Don't Believe The Truth Label: Epic/Sony
It’s hard to believe that it’s been 11 years since the Gallagher brothers, Liam and Noel, unleashed Definitely Maybe onto an unsuspecting audience. No matter what a touchstone of the Britpop movement that album may have been, however, this is a whole new era.
It’s no longer Oasis vs. Blur; it’s Oasis vs. the world.
After 1995’s (What’s The Story) Morning Glory? and the worldwide smash of “Wonderwall,” the band was in a position to take over the planet...but, then, they gave us the coke-addled Be Here Now in 1997, with almost every song lasting about a minute too long, and any momentum they’d achieved in the States was shot all to hell. Despite achieving somewhat of a critical comeback with Standing on the Shoulders of Giants in 2000, the moment had passed for Oasis in the US; they were just another bunch of one-hit wonders.
But, then, there was 2002’s Heathen Chemistry.
It wasn’t that the album was the best in the band’s career – on the whole, it’s not as consistently strong as the record that immediately preceded it – but, for the first time, there was a glimmer of hope that Oasis might not just be the Gallagher brothers anymore, but rather, a proper band. The more obvious sign was that production was credited to “The Band,” but additionally, there were songwriting contributions from members of the group besides Noel and Liam; guitarist Gem Archer wrote “Hung in a Bad Place,” and bassist Andy Bell, late of Ride, tossed off an instrumental.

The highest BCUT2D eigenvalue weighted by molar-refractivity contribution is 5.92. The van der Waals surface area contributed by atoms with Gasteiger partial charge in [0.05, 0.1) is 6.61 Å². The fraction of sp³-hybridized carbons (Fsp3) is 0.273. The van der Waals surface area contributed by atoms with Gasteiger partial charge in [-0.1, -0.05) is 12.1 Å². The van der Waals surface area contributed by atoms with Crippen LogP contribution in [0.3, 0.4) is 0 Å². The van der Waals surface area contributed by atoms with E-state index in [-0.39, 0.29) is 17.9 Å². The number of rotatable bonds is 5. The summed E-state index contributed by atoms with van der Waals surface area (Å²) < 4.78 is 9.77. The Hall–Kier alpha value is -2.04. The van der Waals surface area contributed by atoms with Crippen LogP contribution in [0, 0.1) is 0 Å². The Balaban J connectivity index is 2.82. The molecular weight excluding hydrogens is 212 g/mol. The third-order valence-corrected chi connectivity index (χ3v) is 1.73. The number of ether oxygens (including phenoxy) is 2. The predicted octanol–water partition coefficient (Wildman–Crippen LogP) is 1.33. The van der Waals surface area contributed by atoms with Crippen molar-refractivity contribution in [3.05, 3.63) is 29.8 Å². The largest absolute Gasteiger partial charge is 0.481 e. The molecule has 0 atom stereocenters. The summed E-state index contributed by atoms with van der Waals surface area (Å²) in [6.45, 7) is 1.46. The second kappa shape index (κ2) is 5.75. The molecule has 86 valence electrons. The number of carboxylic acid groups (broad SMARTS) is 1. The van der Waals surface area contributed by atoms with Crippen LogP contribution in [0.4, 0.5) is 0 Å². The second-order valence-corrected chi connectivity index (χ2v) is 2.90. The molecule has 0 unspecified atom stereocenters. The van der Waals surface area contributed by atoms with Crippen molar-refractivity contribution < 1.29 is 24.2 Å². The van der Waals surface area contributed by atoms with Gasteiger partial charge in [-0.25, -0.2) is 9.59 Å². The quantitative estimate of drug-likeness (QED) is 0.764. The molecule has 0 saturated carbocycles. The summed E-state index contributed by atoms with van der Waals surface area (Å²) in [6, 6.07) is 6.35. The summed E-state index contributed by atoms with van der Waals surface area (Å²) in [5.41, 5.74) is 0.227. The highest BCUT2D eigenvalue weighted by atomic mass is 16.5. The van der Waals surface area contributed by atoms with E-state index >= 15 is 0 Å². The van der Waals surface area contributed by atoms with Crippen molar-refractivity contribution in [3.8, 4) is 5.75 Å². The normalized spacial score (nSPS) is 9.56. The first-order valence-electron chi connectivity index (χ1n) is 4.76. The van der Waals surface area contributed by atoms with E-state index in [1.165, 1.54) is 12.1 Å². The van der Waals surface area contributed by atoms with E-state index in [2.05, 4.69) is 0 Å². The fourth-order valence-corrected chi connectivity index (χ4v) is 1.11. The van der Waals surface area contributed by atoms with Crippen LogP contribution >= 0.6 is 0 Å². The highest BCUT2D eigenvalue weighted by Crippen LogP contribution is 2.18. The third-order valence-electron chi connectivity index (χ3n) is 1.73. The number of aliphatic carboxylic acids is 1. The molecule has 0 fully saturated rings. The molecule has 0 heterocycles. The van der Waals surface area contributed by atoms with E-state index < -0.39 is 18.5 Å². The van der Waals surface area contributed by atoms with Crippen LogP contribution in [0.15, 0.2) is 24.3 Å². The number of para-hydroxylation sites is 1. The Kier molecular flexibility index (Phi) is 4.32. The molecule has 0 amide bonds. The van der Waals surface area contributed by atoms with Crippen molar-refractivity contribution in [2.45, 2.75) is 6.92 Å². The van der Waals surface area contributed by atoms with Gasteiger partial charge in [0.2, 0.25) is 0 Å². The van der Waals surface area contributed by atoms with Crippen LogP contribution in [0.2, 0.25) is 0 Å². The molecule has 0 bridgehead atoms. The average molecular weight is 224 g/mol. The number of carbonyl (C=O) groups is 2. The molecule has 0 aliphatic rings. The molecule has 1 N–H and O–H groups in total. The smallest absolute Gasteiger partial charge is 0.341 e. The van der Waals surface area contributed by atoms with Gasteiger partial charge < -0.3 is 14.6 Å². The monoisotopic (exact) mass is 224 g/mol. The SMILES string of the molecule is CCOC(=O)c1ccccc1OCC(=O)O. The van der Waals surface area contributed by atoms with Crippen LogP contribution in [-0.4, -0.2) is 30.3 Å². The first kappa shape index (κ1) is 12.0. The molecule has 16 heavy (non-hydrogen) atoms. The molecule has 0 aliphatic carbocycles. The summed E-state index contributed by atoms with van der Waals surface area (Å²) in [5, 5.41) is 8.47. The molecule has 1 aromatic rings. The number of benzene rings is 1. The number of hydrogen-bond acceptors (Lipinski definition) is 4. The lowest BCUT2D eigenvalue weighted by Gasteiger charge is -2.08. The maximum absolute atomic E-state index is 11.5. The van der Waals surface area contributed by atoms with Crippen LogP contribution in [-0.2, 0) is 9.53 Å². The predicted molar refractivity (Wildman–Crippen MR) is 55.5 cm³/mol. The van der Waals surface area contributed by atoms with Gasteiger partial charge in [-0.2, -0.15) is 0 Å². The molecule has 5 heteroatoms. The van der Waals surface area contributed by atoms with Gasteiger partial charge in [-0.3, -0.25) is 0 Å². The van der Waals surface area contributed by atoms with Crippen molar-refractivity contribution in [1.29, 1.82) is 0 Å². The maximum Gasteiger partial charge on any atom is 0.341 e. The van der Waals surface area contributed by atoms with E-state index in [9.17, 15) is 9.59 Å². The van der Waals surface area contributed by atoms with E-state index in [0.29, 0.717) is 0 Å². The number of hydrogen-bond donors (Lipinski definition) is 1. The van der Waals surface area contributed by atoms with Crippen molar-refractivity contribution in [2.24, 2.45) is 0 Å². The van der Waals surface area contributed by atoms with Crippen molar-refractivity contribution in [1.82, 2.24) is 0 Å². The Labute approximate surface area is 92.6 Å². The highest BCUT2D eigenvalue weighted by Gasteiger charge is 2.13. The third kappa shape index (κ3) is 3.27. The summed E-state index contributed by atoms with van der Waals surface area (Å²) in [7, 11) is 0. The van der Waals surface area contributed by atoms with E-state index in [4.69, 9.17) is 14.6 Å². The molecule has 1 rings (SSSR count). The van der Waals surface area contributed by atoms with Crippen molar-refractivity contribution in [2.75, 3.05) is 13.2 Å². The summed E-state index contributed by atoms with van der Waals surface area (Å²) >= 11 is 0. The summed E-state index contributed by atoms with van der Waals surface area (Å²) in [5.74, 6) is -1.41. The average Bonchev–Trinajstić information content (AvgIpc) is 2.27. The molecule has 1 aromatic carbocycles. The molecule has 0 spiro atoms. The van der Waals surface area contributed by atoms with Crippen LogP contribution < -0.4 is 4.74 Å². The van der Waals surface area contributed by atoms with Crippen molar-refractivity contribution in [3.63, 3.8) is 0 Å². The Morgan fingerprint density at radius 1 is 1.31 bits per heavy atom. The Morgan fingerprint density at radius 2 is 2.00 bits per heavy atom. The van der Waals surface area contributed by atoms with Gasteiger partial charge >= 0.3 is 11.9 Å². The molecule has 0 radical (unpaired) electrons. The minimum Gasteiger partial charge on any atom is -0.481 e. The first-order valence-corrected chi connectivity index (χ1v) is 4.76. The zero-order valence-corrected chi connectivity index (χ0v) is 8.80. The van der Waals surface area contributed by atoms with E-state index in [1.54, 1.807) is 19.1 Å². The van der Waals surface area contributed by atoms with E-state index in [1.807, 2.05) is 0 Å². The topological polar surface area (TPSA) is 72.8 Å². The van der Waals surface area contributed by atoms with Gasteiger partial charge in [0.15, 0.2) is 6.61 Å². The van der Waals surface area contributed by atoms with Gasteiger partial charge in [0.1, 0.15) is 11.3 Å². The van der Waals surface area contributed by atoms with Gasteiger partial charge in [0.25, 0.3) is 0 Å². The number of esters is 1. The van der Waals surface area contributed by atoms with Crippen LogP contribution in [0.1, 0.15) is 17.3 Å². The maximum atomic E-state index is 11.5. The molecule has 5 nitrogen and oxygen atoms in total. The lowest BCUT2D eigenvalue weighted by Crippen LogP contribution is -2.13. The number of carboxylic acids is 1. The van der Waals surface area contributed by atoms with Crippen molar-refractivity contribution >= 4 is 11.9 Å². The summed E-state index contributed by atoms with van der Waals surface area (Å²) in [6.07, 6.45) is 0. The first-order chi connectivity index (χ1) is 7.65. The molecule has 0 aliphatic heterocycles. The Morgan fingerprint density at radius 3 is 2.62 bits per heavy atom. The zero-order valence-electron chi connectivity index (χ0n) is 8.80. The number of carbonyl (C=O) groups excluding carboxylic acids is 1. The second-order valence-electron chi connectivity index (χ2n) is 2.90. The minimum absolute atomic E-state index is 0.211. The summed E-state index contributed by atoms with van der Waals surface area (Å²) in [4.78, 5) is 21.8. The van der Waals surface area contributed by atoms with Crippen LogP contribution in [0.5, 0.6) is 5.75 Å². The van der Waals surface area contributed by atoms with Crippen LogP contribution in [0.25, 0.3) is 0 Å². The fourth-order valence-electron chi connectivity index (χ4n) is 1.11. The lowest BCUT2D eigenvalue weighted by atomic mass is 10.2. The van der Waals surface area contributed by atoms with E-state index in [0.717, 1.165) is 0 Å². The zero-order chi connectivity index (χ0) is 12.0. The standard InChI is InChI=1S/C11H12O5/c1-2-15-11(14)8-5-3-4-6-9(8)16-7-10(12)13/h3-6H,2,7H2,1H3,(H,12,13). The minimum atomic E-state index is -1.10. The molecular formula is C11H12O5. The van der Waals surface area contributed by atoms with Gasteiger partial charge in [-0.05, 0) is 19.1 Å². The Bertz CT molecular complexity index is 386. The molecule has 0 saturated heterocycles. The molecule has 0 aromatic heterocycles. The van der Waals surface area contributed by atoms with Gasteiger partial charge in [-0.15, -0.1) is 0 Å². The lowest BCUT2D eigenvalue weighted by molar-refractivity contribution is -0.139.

The arrangement seems to have grown on the band; Don’t Believe the Truth is the best thing they’ve released since Morning Glory. Bell contributes two tracks this time around (“Keep the Dream Alive” and the killer opener, “Turn Up the Sun”); Archer writes one track solo (“A Bell Will Ring”) and even co-writes one with Liam (“Love Like a Bomb”). Liam, meanwhile, manages to get two of his own songs into the mix. Noel, of course, still writes the lion’s share, but it’s a testimonial to Oasis’s evolution into a democracy that he who was once the band’s primary songwriter has written less than half of the disc.
Copping an attitude with Oasis for sounding like the Beatles is like getting mad at your dog for peeing on the carpet when he’s been cooped up in your apartment for 18 hours without a chance to go outside. In your heart of hearts, you knew it was gonna happen, so why waste your breath getting upset about it? In point of fact, however, Don’t Believe the Truth is the least Beatle-esque album the Gallaghers have released to date...which is actually a little bit surprising, given that the band has the excuse of blaming it on genetics (new drummer Zak Starkey is Ringo’s son). Sure, it’s still British guitar pop with an emphasis on hooks and harmonies, so the comparison is inevitable, but it’s no longer a matter of picking which bits have been borrowed from which Lennon and McCartney compositions. Lead single “Lyla” certainly has more of a Rod Stewart swagger than a Beatles vibe, “The Importance of Being Idle” is the Kinks meeting the Beach Boys, and “Mucky Fingers” is a right stomper, plain and simple.
If it’s too much to hope that Oasis can flex enough commercial muscle nowadays to properly compete with Coldplay in the charts, at least they can take comfort in knowing that, for a change, they’ve got an album on their hands that lives up to the hype that Liam and Noel invariably offer in their interviews.
Glad to have you back in top form, lads.